Financial literacy was assessed by the so-called Big Five questions (Hastings et al., 2013), testing participants’ knowledge and understanding of fundamental concepts in finance such as compound interest, real rates of return, risk diversification, mortgage interest, and bond prices (see Table 1, p. 353 in Hastings et al., 2013 for the wording of the five questions). Correct answers to the five questions were summed to a financial literacy score ranging from 0 (low) to 5 (high) (M = 2.79, SD = 1.34).
The last scales in the questionnaire concerned long-term and short-term time orientations. The items for these scales were taken from Antonides et al. (2011; see Appendix A therein for the wording of the items). The four items of the short-term time orientation scale (α = 0.62, M = 3.41, SD = 1.13, 1 – low, 7 – high) measure the extent of focusing on the short term, neglecting the future, and evaluating the importance of the present. The long-term time orientation scale (α = 0.65, M = 4.83, SD = 1.07, 1 – low, 7 – high) consists of four items and captures respondents’ propensity to take care of the future, to make long-term investments, to save money, and to take precautions for harder times.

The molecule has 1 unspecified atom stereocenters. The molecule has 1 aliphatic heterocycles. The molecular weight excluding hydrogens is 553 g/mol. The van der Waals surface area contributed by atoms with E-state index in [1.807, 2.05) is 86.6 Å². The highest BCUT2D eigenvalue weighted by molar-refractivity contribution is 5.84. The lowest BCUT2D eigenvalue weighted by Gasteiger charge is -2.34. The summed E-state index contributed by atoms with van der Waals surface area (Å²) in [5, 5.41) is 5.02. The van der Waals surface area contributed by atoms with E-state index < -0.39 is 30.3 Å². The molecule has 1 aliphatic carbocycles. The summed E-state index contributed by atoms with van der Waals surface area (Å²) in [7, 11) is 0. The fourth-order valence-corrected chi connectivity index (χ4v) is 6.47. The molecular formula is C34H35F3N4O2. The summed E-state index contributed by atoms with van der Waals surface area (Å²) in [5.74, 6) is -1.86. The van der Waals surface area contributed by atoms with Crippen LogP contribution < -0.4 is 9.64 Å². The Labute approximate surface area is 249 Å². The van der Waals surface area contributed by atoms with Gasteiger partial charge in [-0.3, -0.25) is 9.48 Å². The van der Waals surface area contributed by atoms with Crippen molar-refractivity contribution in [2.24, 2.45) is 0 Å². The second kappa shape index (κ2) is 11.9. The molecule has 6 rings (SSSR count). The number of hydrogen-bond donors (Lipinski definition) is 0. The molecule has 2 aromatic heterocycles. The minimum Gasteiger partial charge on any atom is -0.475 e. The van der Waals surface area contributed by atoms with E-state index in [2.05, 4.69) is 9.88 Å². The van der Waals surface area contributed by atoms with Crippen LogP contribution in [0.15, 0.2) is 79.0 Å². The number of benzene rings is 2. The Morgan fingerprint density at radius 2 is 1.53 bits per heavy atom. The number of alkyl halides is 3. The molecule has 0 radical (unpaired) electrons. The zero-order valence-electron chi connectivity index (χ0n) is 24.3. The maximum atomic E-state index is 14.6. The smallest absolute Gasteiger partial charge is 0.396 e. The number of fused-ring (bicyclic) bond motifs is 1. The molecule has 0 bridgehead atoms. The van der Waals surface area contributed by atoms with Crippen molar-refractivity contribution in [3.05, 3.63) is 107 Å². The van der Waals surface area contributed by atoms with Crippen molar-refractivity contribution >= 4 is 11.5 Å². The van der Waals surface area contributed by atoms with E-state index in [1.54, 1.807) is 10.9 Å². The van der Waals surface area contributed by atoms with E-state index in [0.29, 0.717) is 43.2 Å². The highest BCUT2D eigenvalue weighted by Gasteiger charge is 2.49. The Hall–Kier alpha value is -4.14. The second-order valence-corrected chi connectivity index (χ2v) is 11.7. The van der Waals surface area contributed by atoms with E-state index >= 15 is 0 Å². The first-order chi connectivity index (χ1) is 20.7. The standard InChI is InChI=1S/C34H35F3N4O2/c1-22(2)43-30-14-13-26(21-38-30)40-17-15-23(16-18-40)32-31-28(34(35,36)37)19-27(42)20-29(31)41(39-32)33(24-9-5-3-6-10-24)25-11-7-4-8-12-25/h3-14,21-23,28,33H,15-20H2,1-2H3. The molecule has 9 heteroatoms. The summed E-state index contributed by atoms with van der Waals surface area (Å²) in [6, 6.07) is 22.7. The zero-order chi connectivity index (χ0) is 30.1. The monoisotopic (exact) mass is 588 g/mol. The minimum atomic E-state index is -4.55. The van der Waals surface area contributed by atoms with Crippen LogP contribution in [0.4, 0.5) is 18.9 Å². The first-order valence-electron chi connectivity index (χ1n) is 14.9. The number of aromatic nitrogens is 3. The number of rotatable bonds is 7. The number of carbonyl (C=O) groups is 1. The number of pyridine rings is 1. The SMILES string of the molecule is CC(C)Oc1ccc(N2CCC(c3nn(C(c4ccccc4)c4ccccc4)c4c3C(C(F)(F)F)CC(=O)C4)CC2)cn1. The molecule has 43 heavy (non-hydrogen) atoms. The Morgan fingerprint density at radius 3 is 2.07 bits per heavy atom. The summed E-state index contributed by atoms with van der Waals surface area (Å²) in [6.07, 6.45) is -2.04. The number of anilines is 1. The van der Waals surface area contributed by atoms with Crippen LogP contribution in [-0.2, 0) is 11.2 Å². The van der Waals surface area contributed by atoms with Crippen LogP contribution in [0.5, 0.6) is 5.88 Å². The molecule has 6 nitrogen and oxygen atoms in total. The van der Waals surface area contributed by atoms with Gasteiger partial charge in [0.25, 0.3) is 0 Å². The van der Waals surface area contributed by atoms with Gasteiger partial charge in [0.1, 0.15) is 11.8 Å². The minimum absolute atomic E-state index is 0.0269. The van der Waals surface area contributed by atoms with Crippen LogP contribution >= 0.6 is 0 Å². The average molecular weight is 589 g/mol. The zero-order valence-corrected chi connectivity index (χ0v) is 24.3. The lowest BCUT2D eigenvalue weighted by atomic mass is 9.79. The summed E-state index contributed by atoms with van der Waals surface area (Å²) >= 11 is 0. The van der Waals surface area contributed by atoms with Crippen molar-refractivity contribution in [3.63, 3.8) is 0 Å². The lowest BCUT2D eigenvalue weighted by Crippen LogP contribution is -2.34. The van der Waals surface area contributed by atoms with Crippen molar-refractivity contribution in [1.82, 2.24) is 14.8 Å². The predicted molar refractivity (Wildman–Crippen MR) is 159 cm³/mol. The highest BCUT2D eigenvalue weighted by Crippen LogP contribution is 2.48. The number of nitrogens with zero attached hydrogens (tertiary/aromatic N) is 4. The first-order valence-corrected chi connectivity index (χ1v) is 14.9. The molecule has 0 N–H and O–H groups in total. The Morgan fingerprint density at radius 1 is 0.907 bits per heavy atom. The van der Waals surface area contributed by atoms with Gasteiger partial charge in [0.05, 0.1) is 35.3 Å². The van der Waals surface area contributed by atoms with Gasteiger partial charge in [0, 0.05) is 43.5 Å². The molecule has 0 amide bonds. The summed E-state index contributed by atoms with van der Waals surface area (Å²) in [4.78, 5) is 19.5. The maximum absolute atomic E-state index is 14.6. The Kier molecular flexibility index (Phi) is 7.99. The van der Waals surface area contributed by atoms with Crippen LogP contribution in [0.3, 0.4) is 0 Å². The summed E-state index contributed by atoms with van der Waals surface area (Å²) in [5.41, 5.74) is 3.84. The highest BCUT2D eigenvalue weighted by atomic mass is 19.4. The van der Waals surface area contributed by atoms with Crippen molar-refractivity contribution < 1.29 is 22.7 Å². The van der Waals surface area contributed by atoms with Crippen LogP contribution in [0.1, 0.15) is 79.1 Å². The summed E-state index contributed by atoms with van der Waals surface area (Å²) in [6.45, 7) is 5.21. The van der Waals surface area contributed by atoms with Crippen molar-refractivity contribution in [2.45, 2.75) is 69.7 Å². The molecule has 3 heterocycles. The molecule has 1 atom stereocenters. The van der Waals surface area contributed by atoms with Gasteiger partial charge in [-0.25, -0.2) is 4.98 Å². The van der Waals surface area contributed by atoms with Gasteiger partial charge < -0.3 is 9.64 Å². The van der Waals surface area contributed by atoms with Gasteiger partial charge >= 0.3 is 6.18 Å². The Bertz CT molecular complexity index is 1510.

The means, standard deviations, and zero-order correlations for all variables are shown in Table 7. Values on the mental accounting scale were correlated with 9 of the 15 variables. Multiple linear regression was used to examine these relations while controlling for all measures simultaneously. Table 8 summarizes the results from this analysis. Regarding respondents’ socio-demographic variables, as in prior research (Antonides et al., 2011), being female, b = 0.42, SE = 0.14, p = 0.003, and having a lower education level, b = -0.17, SE = 0.06, p = 0.004, were related with higher scores on the mental accounting scale. Regarding the personality traits, engaging in mental accounting was positively related to conscientiousness, b = 0.32, SE = 0.07, p < 0.001, and to low non-planning impulsivity, b = -0.41, SE = 0.08, p < 0.001. In contrast to prior findings (Antonides et al., 2011), short-term time orientation and long-term orientation were not significantly related with mental accounting in the regression analysis. Note, however, that in the zero-order correlation analysis presented in Table 7, both measures for time orientation were associated with mental accounting and with the three types of impulsivity, particularly with non-planning impulsivity. This could mean a complex interrelation between impulsivity, time orientation, and mental accounting. Non-planning impulsivity might, for instance, mediate the relation of short-term orientation and mental accounting. Regarding financial literacy, engaging in mental accounting was associated with higher financial knowledge, b = 0.18, SE = 0.06, p = 0.002, in the regression analysis presented in Table 8.